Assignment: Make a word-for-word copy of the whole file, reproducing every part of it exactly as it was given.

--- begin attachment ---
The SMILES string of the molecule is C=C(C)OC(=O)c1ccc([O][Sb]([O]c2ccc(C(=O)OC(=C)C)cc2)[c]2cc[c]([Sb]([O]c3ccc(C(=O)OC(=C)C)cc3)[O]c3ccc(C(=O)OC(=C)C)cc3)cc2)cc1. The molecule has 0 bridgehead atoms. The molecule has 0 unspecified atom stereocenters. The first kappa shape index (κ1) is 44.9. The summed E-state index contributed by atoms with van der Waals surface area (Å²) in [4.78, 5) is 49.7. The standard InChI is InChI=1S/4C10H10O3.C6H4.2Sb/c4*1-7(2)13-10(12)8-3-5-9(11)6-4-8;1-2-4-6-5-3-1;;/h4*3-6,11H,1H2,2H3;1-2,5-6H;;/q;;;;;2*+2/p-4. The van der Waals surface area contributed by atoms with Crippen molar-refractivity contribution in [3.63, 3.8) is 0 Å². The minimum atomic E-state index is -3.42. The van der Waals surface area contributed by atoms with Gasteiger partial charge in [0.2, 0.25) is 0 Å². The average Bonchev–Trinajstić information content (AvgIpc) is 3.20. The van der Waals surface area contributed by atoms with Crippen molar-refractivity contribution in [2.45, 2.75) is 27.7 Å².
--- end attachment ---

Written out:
The SMILES string of the molecule is C=C(C)OC(=O)c1ccc([O][Sb]([O]c2ccc(C(=O)OC(=C)C)cc2)[c]2cc[c]([Sb]([O]c3ccc(C(=O)OC(=C)C)cc3)[O]c3ccc(C(=O)OC(=C)C)cc3)cc2)cc1. The molecule has 0 bridgehead atoms. The molecule has 0 unspecified atom stereocenters. The first kappa shape index (κ1) is 44.9. The summed E-state index contributed by atoms with van der Waals surface area (Å²) in [4.78, 5) is 49.7. The standard InChI is InChI=1S/4C10H10O3.C6H4.2Sb/c4*1-7(2)13-10(12)8-3-5-9(11)6-4-8;1-2-4-6-5-3-1;;/h4*3-6,11H,1H2,2H3;1-2,5-6H;;/q;;;;;2*+2/p-4. The van der Waals surface area contributed by atoms with Crippen molar-refractivity contribution in [3.63, 3.8) is 0 Å². The minimum atomic E-state index is -3.42. The van der Waals surface area contributed by atoms with Gasteiger partial charge in [0.2, 0.25) is 0 Å². The average Bonchev–Trinajstić information content (AvgIpc) is 3.20. The van der Waals surface area contributed by atoms with Crippen molar-refractivity contribution in [2.45, 2.75) is 27.7 Å².